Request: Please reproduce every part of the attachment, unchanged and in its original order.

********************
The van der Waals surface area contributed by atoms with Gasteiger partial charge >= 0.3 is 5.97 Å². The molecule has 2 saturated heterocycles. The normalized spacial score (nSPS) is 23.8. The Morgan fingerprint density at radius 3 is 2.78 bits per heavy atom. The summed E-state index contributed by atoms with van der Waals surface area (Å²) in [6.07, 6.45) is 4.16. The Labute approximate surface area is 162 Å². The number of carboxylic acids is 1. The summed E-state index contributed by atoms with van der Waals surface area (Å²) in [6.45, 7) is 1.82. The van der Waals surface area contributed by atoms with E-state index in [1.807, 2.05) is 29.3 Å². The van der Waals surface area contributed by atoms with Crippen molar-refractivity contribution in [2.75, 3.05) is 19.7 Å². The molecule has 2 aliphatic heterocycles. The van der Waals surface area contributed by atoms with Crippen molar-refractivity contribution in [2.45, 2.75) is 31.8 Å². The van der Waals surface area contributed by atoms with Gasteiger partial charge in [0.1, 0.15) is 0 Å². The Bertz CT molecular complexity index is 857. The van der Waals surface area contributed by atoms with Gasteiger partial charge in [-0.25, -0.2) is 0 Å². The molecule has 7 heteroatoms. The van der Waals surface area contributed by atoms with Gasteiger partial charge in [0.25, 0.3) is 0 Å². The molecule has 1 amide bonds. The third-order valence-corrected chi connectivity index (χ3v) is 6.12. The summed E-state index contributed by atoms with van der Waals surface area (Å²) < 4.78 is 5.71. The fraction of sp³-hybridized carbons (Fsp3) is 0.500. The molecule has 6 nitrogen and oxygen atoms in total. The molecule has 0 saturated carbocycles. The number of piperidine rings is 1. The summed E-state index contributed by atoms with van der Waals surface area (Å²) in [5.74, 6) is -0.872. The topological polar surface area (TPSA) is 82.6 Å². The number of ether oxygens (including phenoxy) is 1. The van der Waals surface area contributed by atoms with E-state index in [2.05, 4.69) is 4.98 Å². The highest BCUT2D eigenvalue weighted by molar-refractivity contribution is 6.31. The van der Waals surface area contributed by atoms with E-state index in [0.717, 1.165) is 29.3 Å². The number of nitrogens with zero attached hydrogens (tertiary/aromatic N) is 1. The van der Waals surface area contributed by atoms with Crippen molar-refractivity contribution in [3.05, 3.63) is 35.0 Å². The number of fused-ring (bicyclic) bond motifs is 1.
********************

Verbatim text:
The van der Waals surface area contributed by atoms with Gasteiger partial charge >= 0.3 is 5.97 Å². The molecule has 2 saturated heterocycles. The normalized spacial score (nSPS) is 23.8. The Morgan fingerprint density at radius 3 is 2.78 bits per heavy atom. The summed E-state index contributed by atoms with van der Waals surface area (Å²) in [6.07, 6.45) is 4.16. The Labute approximate surface area is 162 Å². The number of carboxylic acids is 1. The summed E-state index contributed by atoms with van der Waals surface area (Å²) in [6.45, 7) is 1.82. The van der Waals surface area contributed by atoms with E-state index in [1.807, 2.05) is 29.3 Å². The van der Waals surface area contributed by atoms with Crippen molar-refractivity contribution in [2.75, 3.05) is 19.7 Å². The molecule has 2 aliphatic heterocycles. The van der Waals surface area contributed by atoms with Crippen molar-refractivity contribution in [2.45, 2.75) is 31.8 Å². The van der Waals surface area contributed by atoms with Gasteiger partial charge in [0.1, 0.15) is 0 Å². The Bertz CT molecular complexity index is 857. The van der Waals surface area contributed by atoms with Gasteiger partial charge in [-0.25, -0.2) is 0 Å². The molecule has 7 heteroatoms. The van der Waals surface area contributed by atoms with Gasteiger partial charge in [0.25, 0.3) is 0 Å². The molecule has 1 amide bonds. The third-order valence-corrected chi connectivity index (χ3v) is 6.12. The summed E-state index contributed by atoms with van der Waals surface area (Å²) < 4.78 is 5.71. The fraction of sp³-hybridized carbons (Fsp3) is 0.500. The molecule has 6 nitrogen and oxygen atoms in total. The molecule has 0 saturated carbocycles. The number of piperidine rings is 1. The summed E-state index contributed by atoms with van der Waals surface area (Å²) in [5.74, 6) is -0.872. The topological polar surface area (TPSA) is 82.6 Å². The number of ether oxygens (including phenoxy) is 1. The van der Waals surface area contributed by atoms with E-state index in [2.05, 4.69) is 4.98 Å². The highest BCUT2D eigenvalue weighted by molar-refractivity contribution is 6.31. The van der Waals surface area contributed by atoms with E-state index in [0.717, 1.165) is 29.3 Å². The number of nitrogens with zero attached hydrogens (tertiary/aromatic N) is 1. The van der Waals surface area contributed by atoms with Crippen molar-refractivity contribution in [3.05, 3.63) is 35.0 Å². The number of fused-ring (bicyclic) bond motifs is 1.